She said they would make him sleep better.
he didn’t believe her.
His mum said it was a waste,
so Jacob saved them
in a box in the dark,
safe and cool in his shed.

 

Jacob doesn’t like crusts, and refuses to believe his mum when she says they are good for him. But when she says not eating them is wasteful, he decides to keep them, sure they will be useful for something. That something is surprising: a tiny, far away planet is falling apart. Pieces keep crumbling off.  Three intrepid travellers head off, looking for help. When they find Jacob’s crusts, they are sure they have found their answer. But they are tiny aliens. The problems is how to communicate with Jacob and get him to figure out a way to get the crusts to their planet.

Crusts is a humorous, imaginative picture book offering which young crust-avoiders will love. With  Jacob’s story and the aliens’ story delineated using separate illustration panels and distinct dialogue boxes  for the aliens, the book has elements of a graphic novel blended with more traditional picture book style. Jacob doesn’t see the tiny aliens, so their means of getting across whay they need has to be visual – through diagrams and clever layout of his toys.

This is not the first time author Parker and illustrator Ottley have worked together for a satisfying picture book, and hopefully it won’t be the last.

Crusts, by Danny Parker & Matt Ottley

 

 

Small Things, by Mel Tregonning

A small boy worries about and struggles with many things: being left out of peer groups, not being good at sport, struggling at school work. Each thing seemingly small in itself, together they erode his self-confidence and he feels himself diminishing, followed by monsters who eat away at his sense of self. At risk of being overwhelmed, he finally gets help from his family, and starts to find renewed self confidence, as well as an awareness that he is not alone in the struggles: other people, too, feel haunted by unseen monsters.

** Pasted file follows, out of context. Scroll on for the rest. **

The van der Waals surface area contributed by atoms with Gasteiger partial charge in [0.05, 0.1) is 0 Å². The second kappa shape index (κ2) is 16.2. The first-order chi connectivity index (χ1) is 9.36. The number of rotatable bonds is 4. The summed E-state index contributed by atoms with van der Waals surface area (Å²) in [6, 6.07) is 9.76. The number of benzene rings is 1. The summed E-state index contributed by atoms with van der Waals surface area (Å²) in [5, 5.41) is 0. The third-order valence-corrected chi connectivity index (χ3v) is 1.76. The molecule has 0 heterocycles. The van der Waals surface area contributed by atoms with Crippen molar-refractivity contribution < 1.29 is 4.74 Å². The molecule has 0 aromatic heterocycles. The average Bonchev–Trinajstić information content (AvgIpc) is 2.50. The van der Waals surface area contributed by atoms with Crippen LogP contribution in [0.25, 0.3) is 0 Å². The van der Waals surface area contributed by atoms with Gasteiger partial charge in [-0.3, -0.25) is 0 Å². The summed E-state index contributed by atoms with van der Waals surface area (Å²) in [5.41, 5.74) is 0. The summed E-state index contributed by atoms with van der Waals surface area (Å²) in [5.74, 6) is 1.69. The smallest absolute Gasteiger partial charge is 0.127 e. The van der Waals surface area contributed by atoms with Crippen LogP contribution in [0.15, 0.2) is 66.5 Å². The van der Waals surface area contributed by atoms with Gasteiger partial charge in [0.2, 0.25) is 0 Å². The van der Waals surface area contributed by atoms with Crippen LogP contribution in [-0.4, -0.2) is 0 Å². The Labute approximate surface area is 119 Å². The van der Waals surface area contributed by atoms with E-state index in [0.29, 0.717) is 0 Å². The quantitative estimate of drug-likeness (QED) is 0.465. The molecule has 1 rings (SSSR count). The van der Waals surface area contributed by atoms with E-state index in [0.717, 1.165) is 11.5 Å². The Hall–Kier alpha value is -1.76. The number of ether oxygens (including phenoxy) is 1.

Small Things is an amazing picture book. In graphic novel format, this wordless book says so very much about struggles with mental illness, self worth and anxiety. The black and white illustrations bring the boys’ troubles to life as monsters with tentacles and big teeth which float around him, and leave him broken, though when he gets help he becomes whole again. The monsters don’t completely disappear though, a reminder that healing can be an ongoing process.

This is a book which will speak to children and adults alike, and the story behind the book is one which should also be known, with the author sadly having lost her own battle with depression before the book’s completion.

Small Things, by Mel Tregonning
Allen & Unwin, 2016
ISBN 9781742379791

Star of Deltora: The Hungry Isle, by Emily Rodda

She hurried to the porthole and looked out. The sky was filmed with cloud through which the sun glowed sullenly, casting an eerie yellow light. The sea was dull and oily-looking. At first she could see nothing unusual. And then she began to pick out dark shapes beneath the surface of the water, many, many dark shapes, and as she realised what they were, the hair on the back of her neck began to prickle.
‘Turtles!’ she whispered.

Although the Star of Deltorahas managed to escape Illica, Britta is still in danger. She must stay in her cabin, safe from the moody distrust coming her way from the ship’s crew, who think she is a witch and the reason the voyage has been beset with problems. In spite of Britta’s protestations, the ship is being surrounded by turtles, seeming to want to steer the ship. Britta soon realises that the Staff of Tier has sensed her, and wants her to come to the Hungry Isle. Could it be that her secrecy has lead her and her friends, including Trader Mab, into terrible danger?